Netflix sells different tiers of service that limit the number of concurrent streams to one, two, or four streams at a time. The company believes that if customers that share accounts bump into the stream limits, many will upgrade to a higher level of service which will result in more revenue.

Newcomer Disney+ not only recognizes password sharing is going on, it almost embraces it.

“We’re setting up a service that is very family friendly. We expect families to consume it,” Disney CEO Bob Iger said in an interview with CNBC. “We will be monitoring [password sharing] with the various tools that we have.”

The biggest tool Disney has to monitor account sharing is Charter Spectrum, which is aggressively encouraging streaming services to crack down hard on password sharing. Spectrum internet customers who watch Disney+ are now tracked by Spectrum, recording each IP address that accesses Disney+ content over Spectrum’s broadband service. When multiple people at different IP addresses access Disney+ content on a single account at the same time, Spectrum can flag those customers as potential password sharers.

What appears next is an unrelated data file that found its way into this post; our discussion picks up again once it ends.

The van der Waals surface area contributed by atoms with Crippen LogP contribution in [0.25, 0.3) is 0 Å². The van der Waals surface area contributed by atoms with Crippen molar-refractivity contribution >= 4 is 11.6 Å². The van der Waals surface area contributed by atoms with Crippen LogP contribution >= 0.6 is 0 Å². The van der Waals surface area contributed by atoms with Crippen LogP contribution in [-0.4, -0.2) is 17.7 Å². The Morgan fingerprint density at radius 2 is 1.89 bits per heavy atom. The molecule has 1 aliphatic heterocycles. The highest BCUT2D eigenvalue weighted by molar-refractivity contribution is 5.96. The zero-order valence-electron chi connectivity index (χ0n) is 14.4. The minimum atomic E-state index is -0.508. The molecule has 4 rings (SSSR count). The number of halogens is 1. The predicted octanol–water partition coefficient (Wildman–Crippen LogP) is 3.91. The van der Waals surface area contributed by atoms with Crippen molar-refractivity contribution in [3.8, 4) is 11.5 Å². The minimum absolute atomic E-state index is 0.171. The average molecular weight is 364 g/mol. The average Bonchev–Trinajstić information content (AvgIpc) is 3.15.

Synamedia, a streaming provider security firm, uses geolocation tools to determine who is watching streaming services from where. If someone is watching one stream from one address and another person is watching from another city at the same time, password sharing is the likely culprit. For now, most companies are quietly collecting data to learn just how big a problem password sharing is and are not using that information to crack down on customers.

Streaming providers are more interested in stopping the pervasive sale of stolen account credentials on services like eBay and shutting down stolen accounts used to harvest content for unauthorized resale. But as sharing grows, so will calls from stakeholders to curtail the practice. Those in favor of vigorous crackdowns on password sharing argue billions of dollars of lost revenue will be lost. If a service like Netflix blocked password sharing, that could lead to dramatic increases in account sign-ups. But less established brands like Disney+ seem more concerned about losing the unofficial extra viewers that are watching and buzzing about shows on its new streaming platform.